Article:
Jasper National Park is a Canadian gem; privatization is in the wings
One of Canada's true gems is Jasper National Park. I passed through Jasper on my cross-Canada trip from Halifax to Vancouver aboard VIA Rail Canada in 2008. And five years earlier, I took the eastbound VIA Rail Canada from Vancouver to Jasper en route to Edmonton. It was winter, and it was wonderful.
It was cold when I arrived in Jasper, about -18 degrees Celsius (-4 Fahrenheit), but luckily I'd purchased a long, down coat the day before at Roots in Vancouver. When we arrived at the train station (I had a sleeper car for the 17-hour trip), I hopped aboard a Fairmont Jasper Park Lodge shuttle, and headed for the lodge where I'd spend two nights before traveling on to Edmonton. Things got off to a wildlife start when an elk strolled across the road in front of our shuttle (they were originally imported in the 1920s from Yellowstone National Park, and today they number in the thousands). Over the next two days, I'd see another herd of elk, a coyote, white-tailed deer and a red squirrel. I also heard coyotes, howling at the night moon.
Fairmont Jasper Lake Lodge started out with just a few tents on the shores of Lac Beauvert in 1915, and the Canadian National Railway took it over and built a new lodge in 1923. Sadly, it burned to the ground 29 years later, but today it boasts 446 rooms in cedar chalets and heritage log cabins spread out over 903 acres. The lodge is rustic and elegant, with high ceilings and highly polished slate floors. It's a blend of Frank Lloyd Wright and Canadiana.
I don't ski or snowboard, but there are plenty of other winter activities in Jasper, my favorite being the Maligne Canyon icewalk. I booked the trip with Jasper Adventure Centre, and they not only pick up guests at the lodge, but provide waterproof boots and crampons for traversing on ice, along with walking sticks. Mount Pyramid rises high above Maligne Canyon, the deepest canyon in Jasper National Park. As I made my way along the blue-green river, surrounded by frozen waterfalls and towering limestone walls, adventurous climbers gingerly scaled the walls.
So that brings me to the news that there's a proposal by Stephen Harper to privatize Jasper National Park, the largest in the Canadian Rockies. And what many park lovers are upset about is the proposed 300 meter metal walkway that will be blasted into the World Heritage mountains. Brewster Travel Canada (Brewster) is proposing to develop a "stunning world-class, fully accessible unique viewing experience" in Jasper National Park that will be called the Glacier Discovery Walk. The proposed development "will provide an immersive, interpretive guided experience focusing on the wonder of the unique ecosystem, glaciology, natural and aboriginal history of the Columbia Icefield area in the Canadian Rockies."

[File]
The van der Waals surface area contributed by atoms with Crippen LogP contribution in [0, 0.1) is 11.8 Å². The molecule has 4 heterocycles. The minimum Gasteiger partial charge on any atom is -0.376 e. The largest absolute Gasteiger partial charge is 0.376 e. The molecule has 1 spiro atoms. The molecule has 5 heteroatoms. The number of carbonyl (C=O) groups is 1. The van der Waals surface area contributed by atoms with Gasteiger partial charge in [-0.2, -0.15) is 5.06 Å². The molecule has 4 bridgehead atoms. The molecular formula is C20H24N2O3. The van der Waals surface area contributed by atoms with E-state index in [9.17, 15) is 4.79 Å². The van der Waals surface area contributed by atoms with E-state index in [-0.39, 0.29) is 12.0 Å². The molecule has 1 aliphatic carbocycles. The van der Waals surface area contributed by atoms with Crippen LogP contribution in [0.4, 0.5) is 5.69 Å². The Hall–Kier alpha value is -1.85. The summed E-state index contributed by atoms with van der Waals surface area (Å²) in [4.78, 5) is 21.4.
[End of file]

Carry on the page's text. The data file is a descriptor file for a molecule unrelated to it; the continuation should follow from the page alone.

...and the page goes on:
My Facebook page has been filled with links for petitions against Stephen Harper's proposed privatization of the park, including Save Jasper National Park From Privatization. But there's also a counterpoint from Parks Canada: Proposed Glacier Discover Walk – Setting the Record Straight.
It's all very reminiscent of the Grand Canyon Skywalk that opened in Arizona in 2007 and has been visited by more than 1.5 million people (tickets are $29.95 for adults). In Jasper, visitors will arrive at the site via a free 6.5 km shuttle bus ride from the Glacier Discovery Centre. There will be a free public viewpoint or guests may purchase a ticket for the interpretive walk along The Discovery Trail that leads to The Discovery Vista (no mention of ticket prices).
Fancy walkways and skywalks don't seem like such a good match for the grandeur of our continent. I'll stick with Mother Nature just the way she is -- au naturel.
VIA Rail Canada in Jasper, Alberta
Photo by Sue Frause